Keep Moving

I got home last night and had a few surprisingly uncharacteristic minutes of nothing to do. My wife was picking up the kids from school and my parents, with whom we are temporarily residing as we purchase a new home, had dinner prepared. And so I stood uncomfortably in the living room before collapsing on the reclining chair and releasing an extended, “Ahhhhhhhhhhh.”

I immediately asked my border terrier, who does not sit for one moment of her waking hours, “What am I doing sitting, after I’ve been sitting all day?” I began to reflect on how I spent my time sitting throughout the day: 15 minutes here eating breakfast, 1 hour and 45 minutes there commuting to and from work, 7 hours of sitting at my office desk…

recent study on the trends in sedentary behavior showed that the estimated sitting time increased from 2007 to 2016 among the U.S. population—from 7.0 to 8.2 hours per day among adolescents and from 5.5 to 6.4 hours per day among adults. As I write this blog post about sitting, while sitting, I remember hearing how sitting is the new smoking. Whether that is true or not is debatable, but what is not debatable is that not moving contributes to many chronic diseases and increases the risk of obesity, cardiovascular disease, Type 2 diabetes, and overall mortality.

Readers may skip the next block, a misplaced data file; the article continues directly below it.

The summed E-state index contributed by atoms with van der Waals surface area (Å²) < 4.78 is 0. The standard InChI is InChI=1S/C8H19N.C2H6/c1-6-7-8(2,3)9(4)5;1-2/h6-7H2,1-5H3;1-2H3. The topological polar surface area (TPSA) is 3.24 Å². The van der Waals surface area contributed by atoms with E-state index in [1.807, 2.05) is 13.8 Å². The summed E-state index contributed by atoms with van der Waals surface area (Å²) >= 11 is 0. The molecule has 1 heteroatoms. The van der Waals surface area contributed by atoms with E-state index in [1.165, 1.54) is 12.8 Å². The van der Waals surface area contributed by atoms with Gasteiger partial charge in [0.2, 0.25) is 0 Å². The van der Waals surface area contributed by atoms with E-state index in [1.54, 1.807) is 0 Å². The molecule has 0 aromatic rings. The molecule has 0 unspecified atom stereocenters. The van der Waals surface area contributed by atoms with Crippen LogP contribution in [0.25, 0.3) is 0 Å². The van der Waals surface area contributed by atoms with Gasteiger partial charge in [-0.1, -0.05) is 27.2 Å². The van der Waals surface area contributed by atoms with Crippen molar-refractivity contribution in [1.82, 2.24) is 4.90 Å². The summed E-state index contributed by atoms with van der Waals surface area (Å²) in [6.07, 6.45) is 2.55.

According to a recent report by the Trust for America’s Health, the obesity rate is continuing to climb. There is some positive news from the Tri-County Area Health Needs Assessment however, which showed that although there was a rise in the overweight and obesity rate in our region between 2008 and 2013, from 63% to 69%, that number remained stable from 2013 to 2018.

Although there are many factors that contribute to the extraordinary rates of obesity, and factors that contribute to those factors, I think we can all agree that we need to move more. According to the same needs assessment, only 25% of Tri-County Area adults are meeting national physical activity guidelines of 150 minutes of exercise per week.

My last New Year’s resolution was reducing my consumption of sugar, which I must say was pretty successful; perhaps I now have my resolution for 2020… less sitting.